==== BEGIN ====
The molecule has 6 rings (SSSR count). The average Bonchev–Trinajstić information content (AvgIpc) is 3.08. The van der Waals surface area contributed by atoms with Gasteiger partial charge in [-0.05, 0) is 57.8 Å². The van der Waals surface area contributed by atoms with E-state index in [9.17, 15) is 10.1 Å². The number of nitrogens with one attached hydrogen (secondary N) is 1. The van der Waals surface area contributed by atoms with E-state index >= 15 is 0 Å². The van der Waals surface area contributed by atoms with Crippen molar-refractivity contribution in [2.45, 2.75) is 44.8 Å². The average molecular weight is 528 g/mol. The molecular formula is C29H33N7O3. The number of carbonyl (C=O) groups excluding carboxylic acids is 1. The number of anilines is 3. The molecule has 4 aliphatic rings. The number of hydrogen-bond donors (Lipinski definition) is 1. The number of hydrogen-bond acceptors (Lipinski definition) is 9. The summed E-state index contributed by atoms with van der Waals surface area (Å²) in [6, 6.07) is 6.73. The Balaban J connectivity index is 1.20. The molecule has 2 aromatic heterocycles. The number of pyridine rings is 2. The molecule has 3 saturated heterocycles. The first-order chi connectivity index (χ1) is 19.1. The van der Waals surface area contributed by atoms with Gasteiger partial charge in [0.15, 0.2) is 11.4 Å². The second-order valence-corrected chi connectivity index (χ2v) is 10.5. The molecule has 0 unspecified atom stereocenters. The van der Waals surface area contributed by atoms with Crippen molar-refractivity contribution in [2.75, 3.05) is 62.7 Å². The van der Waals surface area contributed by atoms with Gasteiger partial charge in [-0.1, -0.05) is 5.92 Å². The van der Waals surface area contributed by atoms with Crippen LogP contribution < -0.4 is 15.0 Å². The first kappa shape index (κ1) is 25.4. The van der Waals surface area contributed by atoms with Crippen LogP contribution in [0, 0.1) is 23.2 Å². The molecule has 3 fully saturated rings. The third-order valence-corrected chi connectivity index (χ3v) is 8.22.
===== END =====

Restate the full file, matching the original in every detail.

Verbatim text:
The molecule has 6 rings (SSSR count). The average Bonchev–Trinajstić information content (AvgIpc) is 3.08. The van der Waals surface area contributed by atoms with Gasteiger partial charge in [-0.05, 0) is 57.8 Å². The van der Waals surface area contributed by atoms with E-state index in [9.17, 15) is 10.1 Å². The number of nitrogens with one attached hydrogen (secondary N) is 1. The van der Waals surface area contributed by atoms with E-state index >= 15 is 0 Å². The van der Waals surface area contributed by atoms with Crippen molar-refractivity contribution in [2.45, 2.75) is 44.8 Å². The average molecular weight is 528 g/mol. The molecular formula is C29H33N7O3. The number of carbonyl (C=O) groups excluding carboxylic acids is 1. The number of anilines is 3. The molecule has 4 aliphatic rings. The number of hydrogen-bond donors (Lipinski definition) is 1. The number of hydrogen-bond acceptors (Lipinski definition) is 9. The summed E-state index contributed by atoms with van der Waals surface area (Å²) in [6, 6.07) is 6.73. The Balaban J connectivity index is 1.20. The molecule has 2 aromatic heterocycles. The number of pyridine rings is 2. The molecule has 3 saturated heterocycles. The first-order chi connectivity index (χ1) is 19.1. The van der Waals surface area contributed by atoms with Gasteiger partial charge in [0.15, 0.2) is 11.4 Å². The second-order valence-corrected chi connectivity index (χ2v) is 10.5. The molecule has 0 unspecified atom stereocenters. The van der Waals surface area contributed by atoms with Crippen molar-refractivity contribution in [2.75, 3.05) is 62.7 Å². The van der Waals surface area contributed by atoms with Gasteiger partial charge in [-0.1, -0.05) is 5.92 Å². The van der Waals surface area contributed by atoms with Crippen LogP contribution < -0.4 is 15.0 Å². The first kappa shape index (κ1) is 25.4. The van der Waals surface area contributed by atoms with Crippen LogP contribution in [0, 0.1) is 23.2 Å². The molecule has 3 fully saturated rings. The third-order valence-corrected chi connectivity index (χ3v) is 8.22.